May 27, 2020
The Legislature has authority to terminate the Gov. Newsom’s emergency powers
Under California’s state-of-emergency rules, on March 4, in response to the coronavirus pandemic, Gov. Gavin Newsom was the first governor to declare a state of emergency, elevating him to complete autocratic control. Since then, Governor Newsom has issued 39 Executive Orders, unilaterally changing 200 laws spanning most sections of the California code,” Assemblymen Kevin Kiley (R-Rocklin) and James Gallagher (R-Yuba City) informed us last week. “This includes creating new voting laws for an election six months away and overhauling Workers’ Compensation rules.”
The Legislature recessed and left town, leaving Californians with Gov. Newsom and his newly found powers.
The governor’s emergency powers were only supposed to last for two months. Knowing this, the Legislature agreed and authorized $1 billion for Newsom to use during the emergency for issues relating to the coronavirus. Then the Legislature recessed and left town, leaving Californians with Newsom and his newly found powers.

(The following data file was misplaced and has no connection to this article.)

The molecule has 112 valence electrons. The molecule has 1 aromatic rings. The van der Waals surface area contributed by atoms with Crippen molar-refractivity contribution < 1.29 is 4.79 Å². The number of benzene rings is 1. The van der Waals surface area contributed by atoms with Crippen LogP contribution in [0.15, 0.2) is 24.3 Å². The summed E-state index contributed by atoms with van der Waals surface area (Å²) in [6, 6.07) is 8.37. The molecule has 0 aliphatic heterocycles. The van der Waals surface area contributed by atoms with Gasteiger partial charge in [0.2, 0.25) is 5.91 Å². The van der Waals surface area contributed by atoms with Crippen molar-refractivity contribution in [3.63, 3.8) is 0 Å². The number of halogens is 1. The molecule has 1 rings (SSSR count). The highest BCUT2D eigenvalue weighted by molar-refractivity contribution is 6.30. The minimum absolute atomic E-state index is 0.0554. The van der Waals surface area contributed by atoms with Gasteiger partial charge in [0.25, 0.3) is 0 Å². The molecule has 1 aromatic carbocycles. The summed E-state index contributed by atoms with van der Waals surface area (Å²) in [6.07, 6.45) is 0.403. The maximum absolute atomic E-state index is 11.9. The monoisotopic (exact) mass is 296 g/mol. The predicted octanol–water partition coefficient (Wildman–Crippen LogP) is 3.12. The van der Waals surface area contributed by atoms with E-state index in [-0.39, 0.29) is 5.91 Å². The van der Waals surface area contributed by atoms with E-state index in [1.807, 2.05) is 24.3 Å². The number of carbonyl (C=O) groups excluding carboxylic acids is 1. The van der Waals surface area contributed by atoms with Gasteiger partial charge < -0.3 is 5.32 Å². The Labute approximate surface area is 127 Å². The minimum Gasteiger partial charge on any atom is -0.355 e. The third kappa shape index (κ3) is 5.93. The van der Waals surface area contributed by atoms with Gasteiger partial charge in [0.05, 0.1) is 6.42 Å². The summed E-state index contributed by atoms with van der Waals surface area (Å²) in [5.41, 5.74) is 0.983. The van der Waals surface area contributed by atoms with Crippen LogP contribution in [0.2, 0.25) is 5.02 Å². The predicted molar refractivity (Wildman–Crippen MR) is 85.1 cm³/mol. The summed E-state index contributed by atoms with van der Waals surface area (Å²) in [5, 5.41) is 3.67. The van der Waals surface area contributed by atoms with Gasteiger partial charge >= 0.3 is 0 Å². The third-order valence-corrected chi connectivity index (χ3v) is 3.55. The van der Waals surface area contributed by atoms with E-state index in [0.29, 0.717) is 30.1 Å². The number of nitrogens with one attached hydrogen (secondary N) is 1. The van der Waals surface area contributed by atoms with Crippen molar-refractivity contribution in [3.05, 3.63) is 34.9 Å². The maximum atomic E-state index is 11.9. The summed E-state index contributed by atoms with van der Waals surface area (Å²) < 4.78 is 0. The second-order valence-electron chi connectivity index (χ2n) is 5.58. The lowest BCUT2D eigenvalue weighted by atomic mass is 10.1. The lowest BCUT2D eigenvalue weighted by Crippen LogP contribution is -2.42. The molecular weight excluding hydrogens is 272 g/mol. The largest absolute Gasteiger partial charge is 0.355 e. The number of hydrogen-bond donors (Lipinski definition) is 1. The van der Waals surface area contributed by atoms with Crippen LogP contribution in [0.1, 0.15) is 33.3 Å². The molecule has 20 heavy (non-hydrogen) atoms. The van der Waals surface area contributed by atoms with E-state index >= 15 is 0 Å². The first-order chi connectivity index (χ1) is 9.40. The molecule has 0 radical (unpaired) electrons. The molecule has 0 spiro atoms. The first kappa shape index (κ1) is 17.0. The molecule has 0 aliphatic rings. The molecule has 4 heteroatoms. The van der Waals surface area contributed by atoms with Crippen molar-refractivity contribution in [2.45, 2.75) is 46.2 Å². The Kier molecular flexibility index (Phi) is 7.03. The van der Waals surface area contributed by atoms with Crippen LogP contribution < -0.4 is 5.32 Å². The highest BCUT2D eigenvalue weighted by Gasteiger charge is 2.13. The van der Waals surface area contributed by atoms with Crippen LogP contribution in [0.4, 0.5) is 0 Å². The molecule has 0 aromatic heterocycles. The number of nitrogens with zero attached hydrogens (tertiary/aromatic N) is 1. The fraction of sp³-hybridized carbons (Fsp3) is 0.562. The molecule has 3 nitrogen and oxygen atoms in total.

In doing so, the Legislature also abdicated any balance of power.
Across the country, Americans are watching in horror as blue-state Democrat governors are abusing these “temporary” emergency powers: Michigan Gov. Gretchen Whitmer, Illinois Gov. J.B. Pritzker, Pennsylvania Gov. Tom Wolf, New York Gov. Andrew Cuomo, Rhode Island Gov. Gina Raimondo, Oregon Gov. Kate Brown, Washington Gov. Jay Inslee, Virginia Gov. Ralph Northam, and California Gov. Gavin Newsom.
Newsom appears to be leading these tyrants with his ongoing lockdown orders, killing off small businesses, issuing citations to salon owners, beach goers, bar owners and protestors. He even threatened to withhold some of the $47 million in federal CARES Act funds from Tulare County hours after the Tulare County Board of Supervisors voted to open the county up for business.
After scolding Southern California beachgoers who were desperate to escape the heat in late April, Newsom threatened to keep the state closed much longer.
And now, Newsom is threatening to cut first responders if California doesn’t receive a federal government bailout, while he hands out $75 million in taxpayer-funded assistance to illegal immigrants, who don’t qualify for federal coronavirus relief… because they are in the country illegally.